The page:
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Asymmetry in the seasonal cycle of Antarctic sea ice

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If you have a question about this talk, please contact Dr Michael Haigh.

Changes in Antarctic sea ice have wide-ranging implications for climate, ocean circulation and marine ecosystems. In this talk, I will give a brief overview of Antarctic sea ice and its representation in state-of-the-art climate models. Results from recent coupled model experiments demonstrate the key role that winds have played in the recent trends and large interannual variability of Antarctic sea ice extent. Despite this large interannual variability, the seasonal cycle of Antarctic sea ice extent is remarkably consistent in shape. The mean seasonal cycle is asymmetric, with the period of ice retreat being nearly two months shorter than the period of ice advance. Using a range of climate models of varying complexity, I show that the asymmetry has a simple physical explanation that is markedly different from those proposed in previous studies. I will end by discussing some implications for the seasonality of Arctic sea ice.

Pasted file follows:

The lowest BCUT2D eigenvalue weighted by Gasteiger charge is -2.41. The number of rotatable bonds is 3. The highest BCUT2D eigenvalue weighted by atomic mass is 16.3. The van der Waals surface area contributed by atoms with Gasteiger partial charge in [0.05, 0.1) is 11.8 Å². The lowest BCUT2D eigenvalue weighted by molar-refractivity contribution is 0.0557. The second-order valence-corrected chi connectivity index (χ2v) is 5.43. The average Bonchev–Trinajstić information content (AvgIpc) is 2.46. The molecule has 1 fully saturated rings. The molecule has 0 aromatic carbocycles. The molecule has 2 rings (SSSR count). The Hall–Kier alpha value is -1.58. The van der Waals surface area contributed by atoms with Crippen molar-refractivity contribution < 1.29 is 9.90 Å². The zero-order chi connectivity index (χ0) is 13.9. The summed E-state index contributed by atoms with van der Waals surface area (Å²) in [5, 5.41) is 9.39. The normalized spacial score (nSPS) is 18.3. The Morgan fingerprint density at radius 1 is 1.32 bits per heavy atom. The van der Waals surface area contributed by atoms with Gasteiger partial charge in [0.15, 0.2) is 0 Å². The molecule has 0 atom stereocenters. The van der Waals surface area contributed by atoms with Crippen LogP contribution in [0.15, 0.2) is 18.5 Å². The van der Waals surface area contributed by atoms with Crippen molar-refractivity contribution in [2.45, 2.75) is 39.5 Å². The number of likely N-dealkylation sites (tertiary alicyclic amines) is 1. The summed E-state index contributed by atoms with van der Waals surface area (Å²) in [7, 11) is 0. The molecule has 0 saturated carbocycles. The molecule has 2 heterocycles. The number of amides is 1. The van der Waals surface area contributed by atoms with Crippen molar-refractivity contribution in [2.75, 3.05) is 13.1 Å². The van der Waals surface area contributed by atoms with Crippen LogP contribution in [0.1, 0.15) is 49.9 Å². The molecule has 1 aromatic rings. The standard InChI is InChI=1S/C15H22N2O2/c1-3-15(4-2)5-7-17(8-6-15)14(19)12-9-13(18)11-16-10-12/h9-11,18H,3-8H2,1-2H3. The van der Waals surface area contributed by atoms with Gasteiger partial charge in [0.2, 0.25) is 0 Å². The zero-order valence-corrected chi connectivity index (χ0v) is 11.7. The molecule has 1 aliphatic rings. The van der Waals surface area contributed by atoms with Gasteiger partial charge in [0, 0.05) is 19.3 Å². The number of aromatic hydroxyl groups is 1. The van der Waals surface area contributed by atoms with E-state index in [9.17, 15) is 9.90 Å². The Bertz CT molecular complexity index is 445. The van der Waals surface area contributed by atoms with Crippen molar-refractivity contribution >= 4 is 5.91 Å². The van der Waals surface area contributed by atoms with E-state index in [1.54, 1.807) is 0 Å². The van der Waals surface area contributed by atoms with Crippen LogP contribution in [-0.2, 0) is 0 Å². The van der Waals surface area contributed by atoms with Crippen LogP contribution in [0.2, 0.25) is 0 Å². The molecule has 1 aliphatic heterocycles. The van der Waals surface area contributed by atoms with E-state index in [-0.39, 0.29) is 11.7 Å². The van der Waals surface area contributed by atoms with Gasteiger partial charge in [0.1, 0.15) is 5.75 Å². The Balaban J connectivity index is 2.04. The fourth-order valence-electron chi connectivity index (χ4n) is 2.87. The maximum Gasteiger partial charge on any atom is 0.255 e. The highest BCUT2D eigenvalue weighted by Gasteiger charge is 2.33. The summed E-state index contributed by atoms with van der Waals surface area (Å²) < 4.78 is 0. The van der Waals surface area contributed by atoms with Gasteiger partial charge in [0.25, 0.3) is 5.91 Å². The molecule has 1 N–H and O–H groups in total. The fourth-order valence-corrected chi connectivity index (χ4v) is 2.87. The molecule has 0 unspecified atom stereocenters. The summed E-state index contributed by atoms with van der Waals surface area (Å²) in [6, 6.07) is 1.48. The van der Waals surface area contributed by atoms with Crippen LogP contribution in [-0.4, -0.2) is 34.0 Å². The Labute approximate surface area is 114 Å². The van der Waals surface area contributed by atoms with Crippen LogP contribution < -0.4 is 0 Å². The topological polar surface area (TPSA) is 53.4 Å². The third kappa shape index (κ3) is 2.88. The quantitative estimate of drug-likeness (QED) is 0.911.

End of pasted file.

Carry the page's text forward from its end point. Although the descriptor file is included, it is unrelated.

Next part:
This talk is part of the British Antarctic Survey - Polar Oceans seminar series series.

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